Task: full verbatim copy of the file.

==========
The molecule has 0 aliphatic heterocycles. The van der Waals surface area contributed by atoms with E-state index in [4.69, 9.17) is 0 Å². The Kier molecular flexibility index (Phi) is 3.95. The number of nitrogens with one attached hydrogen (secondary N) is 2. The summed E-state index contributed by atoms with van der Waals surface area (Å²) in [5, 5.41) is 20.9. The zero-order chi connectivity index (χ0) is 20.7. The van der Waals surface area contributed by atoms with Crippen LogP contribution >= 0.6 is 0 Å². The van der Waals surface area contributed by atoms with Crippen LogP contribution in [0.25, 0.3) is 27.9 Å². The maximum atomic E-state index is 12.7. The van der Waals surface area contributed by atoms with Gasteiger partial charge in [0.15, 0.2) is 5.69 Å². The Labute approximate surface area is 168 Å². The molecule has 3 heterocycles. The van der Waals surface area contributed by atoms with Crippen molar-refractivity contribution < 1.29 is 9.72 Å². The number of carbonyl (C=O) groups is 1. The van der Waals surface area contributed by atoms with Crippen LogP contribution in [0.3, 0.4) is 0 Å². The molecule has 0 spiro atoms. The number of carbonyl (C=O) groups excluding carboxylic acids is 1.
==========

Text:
The molecule has 0 aliphatic heterocycles. The van der Waals surface area contributed by atoms with E-state index in [4.69, 9.17) is 0 Å². The Kier molecular flexibility index (Phi) is 3.95. The number of nitrogens with one attached hydrogen (secondary N) is 2. The summed E-state index contributed by atoms with van der Waals surface area (Å²) in [5, 5.41) is 20.9. The zero-order chi connectivity index (χ0) is 20.7. The van der Waals surface area contributed by atoms with Crippen LogP contribution >= 0.6 is 0 Å². The van der Waals surface area contributed by atoms with Crippen LogP contribution in [0.25, 0.3) is 27.9 Å². The maximum atomic E-state index is 12.7. The van der Waals surface area contributed by atoms with Gasteiger partial charge in [0.15, 0.2) is 5.69 Å². The Labute approximate surface area is 168 Å². The molecule has 3 heterocycles. The van der Waals surface area contributed by atoms with Crippen molar-refractivity contribution < 1.29 is 9.72 Å². The number of carbonyl (C=O) groups is 1. The van der Waals surface area contributed by atoms with Crippen LogP contribution in [0.3, 0.4) is 0 Å². The molecule has 0 spiro atoms. The number of carbonyl (C=O) groups excluding carboxylic acids is 1.